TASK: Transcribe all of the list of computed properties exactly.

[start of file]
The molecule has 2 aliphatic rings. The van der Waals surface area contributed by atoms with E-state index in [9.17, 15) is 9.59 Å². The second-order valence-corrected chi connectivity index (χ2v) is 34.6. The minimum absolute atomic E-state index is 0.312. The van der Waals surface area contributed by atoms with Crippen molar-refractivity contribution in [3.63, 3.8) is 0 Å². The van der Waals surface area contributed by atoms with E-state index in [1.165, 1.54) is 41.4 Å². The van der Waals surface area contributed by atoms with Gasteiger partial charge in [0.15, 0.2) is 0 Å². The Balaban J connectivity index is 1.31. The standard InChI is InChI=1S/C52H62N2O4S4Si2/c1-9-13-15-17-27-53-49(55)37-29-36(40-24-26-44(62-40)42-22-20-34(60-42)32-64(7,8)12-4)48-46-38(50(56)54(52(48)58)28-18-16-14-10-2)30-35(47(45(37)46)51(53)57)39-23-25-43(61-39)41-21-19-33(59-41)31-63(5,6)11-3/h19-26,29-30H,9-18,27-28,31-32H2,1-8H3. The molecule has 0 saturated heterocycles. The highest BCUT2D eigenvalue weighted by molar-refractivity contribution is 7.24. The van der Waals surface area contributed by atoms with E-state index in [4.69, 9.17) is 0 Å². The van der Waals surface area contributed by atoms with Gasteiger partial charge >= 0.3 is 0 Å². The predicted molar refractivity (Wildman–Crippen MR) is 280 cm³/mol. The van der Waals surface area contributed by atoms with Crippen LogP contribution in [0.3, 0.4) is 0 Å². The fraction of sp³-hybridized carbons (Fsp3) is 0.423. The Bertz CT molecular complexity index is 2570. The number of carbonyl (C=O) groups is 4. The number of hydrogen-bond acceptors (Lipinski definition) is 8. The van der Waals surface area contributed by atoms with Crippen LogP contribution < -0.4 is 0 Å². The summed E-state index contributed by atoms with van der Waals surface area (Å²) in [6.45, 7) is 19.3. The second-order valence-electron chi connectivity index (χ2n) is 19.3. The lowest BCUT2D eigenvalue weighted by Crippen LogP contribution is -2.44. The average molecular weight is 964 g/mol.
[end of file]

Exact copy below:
The molecule has 2 aliphatic rings. The van der Waals surface area contributed by atoms with E-state index in [9.17, 15) is 9.59 Å². The second-order valence-corrected chi connectivity index (χ2v) is 34.6. The minimum absolute atomic E-state index is 0.312. The van der Waals surface area contributed by atoms with Crippen molar-refractivity contribution in [3.63, 3.8) is 0 Å². The van der Waals surface area contributed by atoms with E-state index in [1.165, 1.54) is 41.4 Å². The van der Waals surface area contributed by atoms with Gasteiger partial charge in [0.15, 0.2) is 0 Å². The Balaban J connectivity index is 1.31. The standard InChI is InChI=1S/C52H62N2O4S4Si2/c1-9-13-15-17-27-53-49(55)37-29-36(40-24-26-44(62-40)42-22-20-34(60-42)32-64(7,8)12-4)48-46-38(50(56)54(52(48)58)28-18-16-14-10-2)30-35(47(45(37)46)51(53)57)39-23-25-43(61-39)41-21-19-33(59-41)31-63(5,6)11-3/h19-26,29-30H,9-18,27-28,31-32H2,1-8H3. The molecule has 0 saturated heterocycles. The highest BCUT2D eigenvalue weighted by molar-refractivity contribution is 7.24. The van der Waals surface area contributed by atoms with E-state index in [4.69, 9.17) is 0 Å². The van der Waals surface area contributed by atoms with Gasteiger partial charge >= 0.3 is 0 Å². The predicted molar refractivity (Wildman–Crippen MR) is 280 cm³/mol. The van der Waals surface area contributed by atoms with Crippen LogP contribution in [0.3, 0.4) is 0 Å². The fraction of sp³-hybridized carbons (Fsp3) is 0.423. The Bertz CT molecular complexity index is 2570. The number of carbonyl (C=O) groups is 4. The number of hydrogen-bond acceptors (Lipinski definition) is 8. The van der Waals surface area contributed by atoms with Crippen LogP contribution < -0.4 is 0 Å². The summed E-state index contributed by atoms with van der Waals surface area (Å²) in [6.45, 7) is 19.3. The second-order valence-electron chi connectivity index (χ2n) is 19.3. The lowest BCUT2D eigenvalue weighted by Crippen LogP contribution is -2.44. The average molecular weight is 964 g/mol.